I'm amazed we made it out of that place... what a crazy weekend! Before heading to Val d'Isere, we heard that it had been non-stop snowing there since December 1st. After watching the men's GS and SL race, it was clear that there was a ridiculous amount of snow and that the world cup races were difficult to host. It's tough to turn 3 meters of fluffy powder into compact, raceable snow, but the crew in Val d'Isere did an incredible job to make it happen.
On the day that we arrived in Val d'Isere (Monday), it was still dumping snow. We had Tuesday off, and woke up to even more snow falling from the sky, with hopes that it would clear for our training runs and races. Incredibly, when we woke up on Wednesday morning, the skies were bluer than my eyes and completely cloudless. So our first training run was a bit soft and slow, but fun nonetheless. After training I couldn't help but head out to powder ski... two years ago when our Super G race got canceled (due to 1 meter of new snow over night!), we went exploring on our powder skis. I think about that day of free skiing a lot--the snow was so fun and the runs were so steep and challenging. So I had to go out again....
Alice, Julia, and Anna (Julia's physio) joined me for some shredding Wednesday afternoon. The snow was perfect--it was such a cold day, and there were so many areas left untracked, it was hard to call it a day. But with another training run on Thursday and two races on the following days, I knew I had to save a bit of energy. The powder skiing was so refreshing. It's pretty rare that we head out for free skiing off of the runs that we train and race on, but it feels good to get away from all of the intensity that we endure within the ski racing world. It is restoring and allows me to gain a balanced perspective, which I sometimes forget about. It's easy to get caught up in pressure and expectations, and by free skiing I somehow can relieve myself of those negative feelings.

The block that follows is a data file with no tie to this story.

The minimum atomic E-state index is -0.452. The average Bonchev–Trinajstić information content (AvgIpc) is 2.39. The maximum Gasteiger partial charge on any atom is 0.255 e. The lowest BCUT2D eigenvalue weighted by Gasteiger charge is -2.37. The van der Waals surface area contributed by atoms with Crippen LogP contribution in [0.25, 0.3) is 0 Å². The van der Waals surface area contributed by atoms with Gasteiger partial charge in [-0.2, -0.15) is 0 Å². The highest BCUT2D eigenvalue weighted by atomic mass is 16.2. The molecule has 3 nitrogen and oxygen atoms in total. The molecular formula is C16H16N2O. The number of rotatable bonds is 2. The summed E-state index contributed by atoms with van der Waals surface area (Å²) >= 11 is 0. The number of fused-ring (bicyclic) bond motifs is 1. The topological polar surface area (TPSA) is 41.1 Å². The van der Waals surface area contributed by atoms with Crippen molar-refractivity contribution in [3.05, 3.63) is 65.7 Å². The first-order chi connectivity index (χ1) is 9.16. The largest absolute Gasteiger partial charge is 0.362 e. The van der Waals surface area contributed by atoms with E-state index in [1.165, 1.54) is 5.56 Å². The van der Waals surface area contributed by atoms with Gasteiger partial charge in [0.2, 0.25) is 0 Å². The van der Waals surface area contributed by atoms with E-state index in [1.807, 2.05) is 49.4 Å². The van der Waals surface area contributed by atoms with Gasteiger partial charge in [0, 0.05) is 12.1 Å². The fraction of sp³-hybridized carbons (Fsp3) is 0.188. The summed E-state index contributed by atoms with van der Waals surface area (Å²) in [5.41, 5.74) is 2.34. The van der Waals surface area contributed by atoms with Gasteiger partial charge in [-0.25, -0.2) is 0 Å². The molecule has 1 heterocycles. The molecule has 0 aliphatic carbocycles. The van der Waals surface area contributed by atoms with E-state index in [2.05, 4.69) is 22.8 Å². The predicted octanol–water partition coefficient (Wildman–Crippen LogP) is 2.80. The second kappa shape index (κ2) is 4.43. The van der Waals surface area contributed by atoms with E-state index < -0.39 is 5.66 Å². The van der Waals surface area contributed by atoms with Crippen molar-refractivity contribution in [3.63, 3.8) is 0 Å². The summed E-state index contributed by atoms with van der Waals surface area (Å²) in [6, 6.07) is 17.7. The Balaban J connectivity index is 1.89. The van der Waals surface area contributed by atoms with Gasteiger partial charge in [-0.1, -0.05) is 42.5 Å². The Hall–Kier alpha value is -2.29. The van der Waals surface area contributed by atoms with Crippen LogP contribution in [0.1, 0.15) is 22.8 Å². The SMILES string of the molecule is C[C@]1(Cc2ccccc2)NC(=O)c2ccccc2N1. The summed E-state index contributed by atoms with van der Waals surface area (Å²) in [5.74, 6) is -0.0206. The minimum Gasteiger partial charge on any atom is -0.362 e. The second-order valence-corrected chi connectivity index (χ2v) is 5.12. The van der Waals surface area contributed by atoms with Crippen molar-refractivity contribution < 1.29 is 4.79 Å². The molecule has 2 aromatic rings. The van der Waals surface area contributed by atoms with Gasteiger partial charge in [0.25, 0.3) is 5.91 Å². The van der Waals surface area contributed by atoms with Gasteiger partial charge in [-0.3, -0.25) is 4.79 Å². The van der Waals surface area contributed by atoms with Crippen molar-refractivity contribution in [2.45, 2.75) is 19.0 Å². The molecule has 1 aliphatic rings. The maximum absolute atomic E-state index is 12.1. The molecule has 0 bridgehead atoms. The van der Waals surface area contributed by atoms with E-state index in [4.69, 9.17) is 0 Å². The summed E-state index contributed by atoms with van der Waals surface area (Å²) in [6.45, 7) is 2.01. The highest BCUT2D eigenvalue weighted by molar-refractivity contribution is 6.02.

The second training day was very different from the first. The lights were out and it was impossible to see the ground. The snow hardened up a bit, but was definitely bumpier and it felt a bit faster. Come race day and the weather seemed to be cooperating (despite previous reports), it was somewhat sunny and, although the start was moved down due to wind, the wind was relatively calm up top. I had bib 28, and I felt pretty good about the day. When I went I noticed that the light was pretty flat and it was a bit windy up top, though none of that mattered since I lost control and went out on the 5th gate anyhow.... It was a tough race, the course was pretty bumpy and conditions changed throughout the day, but that is part of our sport. I was pretty bummed to have gotten tossed out of the course, but when I got to the bottom I saw that Leanne was in 2nd. NUTS!
I am so psyched for Leanne to have gotten her first podium. I would have guessed that she was going to do it in Super G, but she had a great run and put it together to do it in Downhill. It is so crazy to see all of my teammates skiing so fast. It is inspiring and also comforting, because I know I can be right there with them. I know luck will come my way one of these days and my hard work will pay off. I am just going to enjoy the ride, and trust that I'll ski well as long as I am having fun.
After an excruciatingly long drive yesterday to Sölden (10 hours!), I am enjoying a day off: watching some ski racing (women's and men's world cup GS), doing some laundry, and catching up on emails, blog posts, etc. I am staying here in Sölden for a few days of training before heading back home for x-mas. I am happy to have a few days to train and figure out some equipment issues I have been having, but I am already missing the race scene and can't wait for St. Anton. Until then, I'll post some pictures, videos, etc. of my travels and adventures. I am in the perfect place....
a funny angle of beautiful snow
scoping it out
walking through town (later we got to ski through town...!)
yewww enjoying some pow
adventures to and from, here and there, home and away, around the world--through my eyes, lens, and mind